Trump’s former lawyer Michael Cohen to testify before Congress in February

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Washington (ABC News) – Michael Cohen, President Donald Trump’s former personal attorney and fixer, has accepted an invitation to testify in an open session before Congress next month.

“I look forward to having the privilege of being afforded a platform with which to give a full and credible account of the events which have transpired,” Cohen said in a statement to ABC News, adding that he accepted the invitation “in furtherance of my commitment to cooperate and provide the American people with answers.”

The hearing, set for Feb. 7 before the House Committee on Oversight and Reform, was announced Thursday afternoon by Rep. Elijah Cummings, a Maryland Democrat, who is the new chairman of the committee.

In a press release, Cummings said, “I thank Michael Cohen for agreeing to testify before the Oversight Committee voluntarily. I want to make clear that we have no interest in inappropriately interfering with any ongoing criminal investigations, and to that end, we are in the process of consulting with Special Counsel Mueller’s office. The Committee will announce additional information in the coming weeks.”

Cohen was sentenced in December to three years in federal prison for financial crimes, lying to Congress, and for two violations of campaign finance law in connection with hush money payments to two women who have claimed past affairs with Trump. He is due to report to prison in early March.

In an exclusive interview after his sentencing with ABC News’ Chief Anchor George Stephanopoulos, Cohen slammed his former boss as incapable of telling the truth and faulted his own “blind loyalty” to the president for his role in the payments to the women.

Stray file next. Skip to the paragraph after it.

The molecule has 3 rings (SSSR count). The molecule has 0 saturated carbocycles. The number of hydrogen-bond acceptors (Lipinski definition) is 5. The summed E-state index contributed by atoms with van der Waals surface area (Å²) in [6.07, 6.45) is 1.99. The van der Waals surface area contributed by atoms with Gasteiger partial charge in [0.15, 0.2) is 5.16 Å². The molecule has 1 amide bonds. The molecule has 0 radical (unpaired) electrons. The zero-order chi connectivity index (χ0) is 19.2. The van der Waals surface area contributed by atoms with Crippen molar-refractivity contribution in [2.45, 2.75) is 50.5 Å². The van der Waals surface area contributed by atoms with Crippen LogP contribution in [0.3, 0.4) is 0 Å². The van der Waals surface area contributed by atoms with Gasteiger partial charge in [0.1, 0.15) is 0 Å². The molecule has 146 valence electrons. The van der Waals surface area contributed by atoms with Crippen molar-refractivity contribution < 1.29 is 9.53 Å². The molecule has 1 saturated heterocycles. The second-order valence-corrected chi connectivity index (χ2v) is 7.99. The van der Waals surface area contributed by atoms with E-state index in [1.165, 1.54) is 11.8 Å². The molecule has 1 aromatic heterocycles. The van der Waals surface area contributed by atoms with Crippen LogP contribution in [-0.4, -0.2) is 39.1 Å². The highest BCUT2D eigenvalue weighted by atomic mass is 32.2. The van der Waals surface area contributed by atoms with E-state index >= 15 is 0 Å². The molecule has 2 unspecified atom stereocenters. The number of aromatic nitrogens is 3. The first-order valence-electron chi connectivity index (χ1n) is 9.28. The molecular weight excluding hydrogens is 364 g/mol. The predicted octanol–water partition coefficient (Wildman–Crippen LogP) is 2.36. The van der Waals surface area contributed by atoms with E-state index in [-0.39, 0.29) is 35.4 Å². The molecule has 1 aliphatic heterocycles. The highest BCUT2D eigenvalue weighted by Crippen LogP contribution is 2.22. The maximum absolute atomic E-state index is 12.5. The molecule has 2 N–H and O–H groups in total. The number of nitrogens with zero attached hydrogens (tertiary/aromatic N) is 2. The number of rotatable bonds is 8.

Cohen told Stephanopoulos that Trump directed him to arrange the payments to Stormy Daniels and Karen McDougal because then-candidate Trump “was very concerned about how this would affect the election” if their allegations of affairs became public before voters cast their ballots.

Federal prosecutors in the Southern District of New York have implicated, but not charged, the president in the deals reached in the closing weeks of the 2016 election, alleging in court filings that Cohen acted “in coordination with and at the direction of” Trump.

Prosecutors also reached a non-prosecution agreement with American Media Inc., the publisher of the National Enquirer, in which the tabloid admitted to making a $150,000 payment to McDougal “in concert” with the Trump campaign. Under federal law, it is illegal for corporations to make expenditures to influence an election in coordination with or at the request of a candidate or campaign.

The president has denied the affairs but has deployed shifting explanations about when he learned about the payments to the women. He has also contended that the deals were private and unrelated to the campaign, insisting that if anything illegal occurred, it was Cohen’s responsibility.

Trump lashed out at Cohen after his sentencing last month, tweeting that his former close confidant only agreed to plead guilty “in order to embarrass the president and get a much reduced prison sentence, which he did.”

In the interview with Stephanopoulos, however, Cohen rejected Trump’s claims as “absolutely not true. I did not do it to embarrass the president,” he said.

The president, “knows the truth,” Cohen said. “I know the truth, others know the truth, and here is the truth: The people of the United States of America, people of the world, don’t believe what he is saying. The man doesn’t tell the truth. And it is sad that I should take responsibility for his dirty deeds.”

ABC News

ABC News

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